Research Article

Expansion sequencing: Spatially precise in situ transcriptomics in intact biological systems

See allHide authors and affiliations

Science  29 Jan 2021:
Vol. 371, Issue 6528, eaax2656
DOI: 10.1126/science.aax2656

You are currently viewing the abstract.

View Full Text

Log in to view the full text

Log in through your institution

Log in through your institution

Identifying transcript location in cells

Identifying where specific RNAs occur within a cell or tissue has been limited by technology and imaging capabilities. Expansion microscopy has allowed for better visualization of small structures by expanding the tissues with a polymer- and hydrogel-based system. Alon et al. combined expansion microscopy with long-read in situ RNA sequencing, resulting in a more precise visualization of the location of specific transcripts. This method, termed “ExSeq” for expansion sequencing, was used to detect RNAs, both new transcripts and those previously demonstrated to localize to neuronal dendrites. Unlike other in situ sequencing methods, ExSeq does not target sets of genes. This technology thus unites spatial resolution, multiplexing, and an unbiased approach to reveal insights into RNA localization and its physiological roles in developing and active tissue.

Science, this issue p. eaax2656

Structured Abstract


Cells and tissues are made up of diverse molecular building blocks, organized with nanoscale precision over extended length scales. Newly developed techniques that enable highly multiplexed, nanoscale, and subcellular analysis of such systems are required. Although much progress has been made on methods for multiplexed RNA imaging, these methods have been limited in their spatial precision, especially in the context of three-dimensional systems such as tissues. Because of this limitation, interrogation of tissues has been performed with either high spatial resolution or high molecular multiplexing capacity, but not both.


We reasoned that physically expanding specimens by adapting expansion microscopy could help support spatially precise in situ sequencing. The physical expansion of specimens provides two benefits: First, it enables ordinary microscopes to achieve nanoscale effective resolution. Second, by anchoring RNA molecules to a polymer network, digesting away other molecules, and then expanding the polymer in water, RNAs become more accessible. By creating a chemical process that enables enzymatic reactions to proceed in expanded specimens, we enabled in situ fluorescent sequencing of RNA with high spatial precision, which we term expansion sequencing (ExSeq). We developed both untargeted (i.e., not restricted to a predefined set of genes) and targeted versions of ExSeq.


Using untargeted ExSeq, we showed the presence of transcripts that retain their introns, transcription factors, and long noncoding RNAs in mouse hippocampal neuron dendrites. Using targeted ExSeq, we observed layer-specific cell types across the mouse visual cortex and RNAs in nanoscale compartments of hippocampal pyramidal neurons, such as dendritic spines and branches. We found that spines could exhibit distributions of mRNAs different from those exhibited by adjacent dendrites. Moreover, we found patterns of similarity between the dendritic profiles of RNAs in different types of hippocampal neurons. In a human metastatic breast cancer biopsy, we mapped how cell types expressed genes differently as a function of their distance from other cell types, identifying, for example, cellular states of immune cells specific to when they were close to tumor cells.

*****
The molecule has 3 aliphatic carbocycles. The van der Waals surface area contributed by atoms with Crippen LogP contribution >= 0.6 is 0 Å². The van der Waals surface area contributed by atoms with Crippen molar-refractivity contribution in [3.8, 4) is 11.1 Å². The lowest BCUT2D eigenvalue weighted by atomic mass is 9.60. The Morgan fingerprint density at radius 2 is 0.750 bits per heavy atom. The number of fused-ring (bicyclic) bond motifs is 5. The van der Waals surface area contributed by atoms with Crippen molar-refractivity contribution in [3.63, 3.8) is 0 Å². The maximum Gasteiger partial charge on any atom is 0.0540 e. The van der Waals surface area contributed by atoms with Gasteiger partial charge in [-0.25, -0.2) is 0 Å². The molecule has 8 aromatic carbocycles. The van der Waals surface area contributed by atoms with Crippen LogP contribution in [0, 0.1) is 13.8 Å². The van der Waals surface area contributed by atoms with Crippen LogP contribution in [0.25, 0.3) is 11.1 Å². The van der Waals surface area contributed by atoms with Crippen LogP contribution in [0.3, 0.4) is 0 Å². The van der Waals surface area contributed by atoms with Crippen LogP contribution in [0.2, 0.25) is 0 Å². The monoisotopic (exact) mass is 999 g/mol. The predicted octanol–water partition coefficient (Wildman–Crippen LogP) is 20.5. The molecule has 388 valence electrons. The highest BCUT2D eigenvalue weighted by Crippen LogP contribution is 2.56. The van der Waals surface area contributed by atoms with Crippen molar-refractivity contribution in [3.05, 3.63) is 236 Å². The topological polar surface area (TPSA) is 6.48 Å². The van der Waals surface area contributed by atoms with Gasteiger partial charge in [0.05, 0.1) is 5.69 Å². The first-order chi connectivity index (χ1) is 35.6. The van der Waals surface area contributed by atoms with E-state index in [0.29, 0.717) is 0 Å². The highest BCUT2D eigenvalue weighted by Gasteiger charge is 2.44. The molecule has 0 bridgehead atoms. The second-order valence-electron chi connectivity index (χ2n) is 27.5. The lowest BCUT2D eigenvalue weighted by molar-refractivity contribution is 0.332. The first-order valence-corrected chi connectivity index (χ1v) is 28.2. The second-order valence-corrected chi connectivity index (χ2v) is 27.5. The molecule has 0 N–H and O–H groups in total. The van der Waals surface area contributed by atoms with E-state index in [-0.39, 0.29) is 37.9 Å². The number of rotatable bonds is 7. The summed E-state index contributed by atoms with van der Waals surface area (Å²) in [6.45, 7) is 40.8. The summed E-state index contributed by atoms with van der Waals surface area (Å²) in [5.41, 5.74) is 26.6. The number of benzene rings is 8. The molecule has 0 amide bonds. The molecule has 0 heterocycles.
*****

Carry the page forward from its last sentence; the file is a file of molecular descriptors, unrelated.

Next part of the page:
ExSeq enables highly multiplexed mapping of RNAs—from nanoscale to system scale—in intact cells and tissues. We explore how RNAs are preferentially targeted to dendrites and spines of neurons, suggesting RNA localization principles that may generalize across different cell types. We also examine gene expression differences in cell types as a function of their distance from other cell types in the context of a human cancer, which may yield insights into future therapeutic approaches that take cellular interactions into account.

In situ sequencing of physically expanded specimens enables multiplexed mapping of RNAs at nanoscale, subcellular resolution throughout intact tissues.

(Top) Schematics of physical expansion and in situ sequencing (left) and image analysis (right). (Bottom) Characterization of nanoscale transcriptomic compartmentalization in mouse hippocampal neuron dendrites and spines (left and middle) and maps of cell types and states in a metastatic human breast cancer biopsy (right).


Methods for highly multiplexed RNA imaging are limited in spatial resolution and thus in their ability to localize transcripts to nanoscale and subcellular compartments. We adapt expansion microscopy, which physically expands biological specimens, for long-read untargeted and targeted in situ RNA sequencing. We applied untargeted expansion sequencing (ExSeq) to the mouse brain, which yielded the readout of thousands of genes, including splice variants. Targeted ExSeq yielded nanoscale-resolution maps of RNAs throughout dendrites and spines in the neurons of the mouse hippocampus, revealing patterns across multiple cell types, layer-specific cell types across the mouse visual cortex, and the organization and position-dependent states of tumor and immune cells in a human metastatic breast cancer biopsy. Thus, ExSeq enables highly multiplexed mapping of RNAs from nanoscale to system scale.

  • This author made key and essential contributions to the early stages of the project.

View Full Text

Stay Connected to Science